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Benefits of a Healthy Sex life: Why You Need Sex in Your Life


Generally speaking, humans are sexual creatures. Most people are sexually active for a good portion of their lives. Only about 1 % of the population are considered asexual and do not engage in sexual activity throughout their lives. Sexual intercourse certainly has a biological function, allowing for procreation. Indeed, that is why and how we were born. Our parents had sexual intercourse. But there are other benefits that go far beyond conception.

Health Benefits of an Active Sex Life

While the continuation of our species is certainly an important reason we engage in sexual activity, there are other reasons to maintain a healthy sex life. So while many couples have sexual intercourse in order to conceive, most intimacy occurs for the purpose of satisfying sexual urges. The health benefits of a healthy sex life – and orgasms- are enormous, and include:

  • Lower blood pressure
  • Better immune system
  • Improved heart health, possibly including lower risk for heart disease
  • Enhanced self-esteem
  • Decreased depression and anxiety
  • Increased libido
  • Immediate, natural pain relief
  • Better sleep

Sexually active people even take fewer sick days, resulting from better immune systems. For women, having sex improves vaginal lubrication, blood flow, and elasticity of the vagina which can improve the quality of sex and increase your desire to engage in sex.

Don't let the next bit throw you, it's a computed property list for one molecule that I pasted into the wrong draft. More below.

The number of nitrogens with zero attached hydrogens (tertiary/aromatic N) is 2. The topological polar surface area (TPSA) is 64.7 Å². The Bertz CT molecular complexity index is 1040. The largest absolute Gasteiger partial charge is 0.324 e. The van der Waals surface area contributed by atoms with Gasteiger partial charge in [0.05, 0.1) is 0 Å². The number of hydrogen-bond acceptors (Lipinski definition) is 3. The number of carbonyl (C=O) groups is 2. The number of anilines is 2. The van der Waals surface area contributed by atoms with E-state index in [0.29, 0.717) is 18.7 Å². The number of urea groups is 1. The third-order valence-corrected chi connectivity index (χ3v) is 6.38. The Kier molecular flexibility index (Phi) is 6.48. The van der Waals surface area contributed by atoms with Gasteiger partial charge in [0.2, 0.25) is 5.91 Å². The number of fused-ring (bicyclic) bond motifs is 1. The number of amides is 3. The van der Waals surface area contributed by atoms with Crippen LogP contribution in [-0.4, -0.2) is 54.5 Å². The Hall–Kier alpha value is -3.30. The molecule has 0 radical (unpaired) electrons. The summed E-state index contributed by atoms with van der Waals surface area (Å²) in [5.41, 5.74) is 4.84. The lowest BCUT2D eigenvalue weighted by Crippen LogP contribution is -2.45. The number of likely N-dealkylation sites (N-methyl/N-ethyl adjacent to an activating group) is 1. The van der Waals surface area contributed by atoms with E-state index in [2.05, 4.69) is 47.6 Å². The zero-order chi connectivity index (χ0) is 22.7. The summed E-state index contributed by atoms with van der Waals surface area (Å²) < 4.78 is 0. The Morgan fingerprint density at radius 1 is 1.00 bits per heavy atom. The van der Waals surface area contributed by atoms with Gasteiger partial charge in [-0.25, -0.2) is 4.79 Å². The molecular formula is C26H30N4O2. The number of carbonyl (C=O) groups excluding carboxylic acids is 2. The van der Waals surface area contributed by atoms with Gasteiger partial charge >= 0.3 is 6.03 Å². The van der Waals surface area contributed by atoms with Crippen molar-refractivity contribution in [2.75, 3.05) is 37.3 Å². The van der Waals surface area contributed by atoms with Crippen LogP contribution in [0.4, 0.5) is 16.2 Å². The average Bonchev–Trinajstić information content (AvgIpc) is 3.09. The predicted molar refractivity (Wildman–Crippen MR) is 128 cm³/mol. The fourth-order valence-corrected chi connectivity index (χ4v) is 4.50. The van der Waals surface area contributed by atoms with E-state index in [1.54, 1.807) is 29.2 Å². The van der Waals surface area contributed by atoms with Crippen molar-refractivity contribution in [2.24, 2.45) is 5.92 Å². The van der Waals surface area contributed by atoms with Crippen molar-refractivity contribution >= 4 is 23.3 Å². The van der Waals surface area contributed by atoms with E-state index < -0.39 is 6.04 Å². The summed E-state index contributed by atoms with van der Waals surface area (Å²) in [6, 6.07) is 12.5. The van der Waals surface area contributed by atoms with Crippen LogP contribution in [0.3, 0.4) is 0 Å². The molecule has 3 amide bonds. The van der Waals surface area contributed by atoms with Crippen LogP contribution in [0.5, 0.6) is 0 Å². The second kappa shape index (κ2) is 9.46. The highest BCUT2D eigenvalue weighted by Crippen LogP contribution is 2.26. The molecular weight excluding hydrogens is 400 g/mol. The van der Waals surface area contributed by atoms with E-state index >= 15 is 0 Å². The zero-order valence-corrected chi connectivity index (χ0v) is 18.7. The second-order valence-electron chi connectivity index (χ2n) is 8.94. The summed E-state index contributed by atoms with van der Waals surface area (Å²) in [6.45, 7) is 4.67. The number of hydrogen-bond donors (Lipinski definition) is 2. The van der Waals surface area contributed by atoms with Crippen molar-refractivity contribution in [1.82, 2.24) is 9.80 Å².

Good sex acts like a workout for your pelvic floor muscles. A strong pelvic floor is important for avoiding incontinence, which is a problem for about 30% of women at some point in their lives. When you have an orgasm, it causes contractions of those muscles, working to strengthen them.

Sex certainly counts as exercise, helping you burn five calories per minute, four more calories per minute than is caused by watching TV. It pumps up your heart rate and uses a variety of muscles, making a good sex life good for your heart. In addition to being a great way to raise your heart rate, sex helps keep your estrogen and testosterone levels in balance. Balanced hormones help you avoid problems associated with low hormone levels, such as hypertension and heart disease. This is especially true for men.

Sex can even help with pain management. Before reaching for an aspirin, try an orgasm. Orgasms can block pain by releasing oxytocin and prolactin that help raise your pain threshold. Stimulation without orgasm can also be an effective way to relieve pain. Researchers found that vaginal stimulation can block chronic back and leg pain and many women even report that genital self-stimulation can help reduce menstrual cramps, arthritic pain and, and in some cases, even headache. Orgasms in men can also help ward off prostate cancer. Men who ejaculate more often have lower rates of prostate cancer. This includes nocturnal emissions and masturbation.

A healthy sex life even improves sleep. After orgasm, the hormone prolactin is released, which is responsible for relaxation and sleep. Additionally, being close to your partner can soothe stress and reduce anxiety. Touching and hugging can release your body’s “feel good” hormones. Having orgasms may even improve fertility and protect against endometriosis.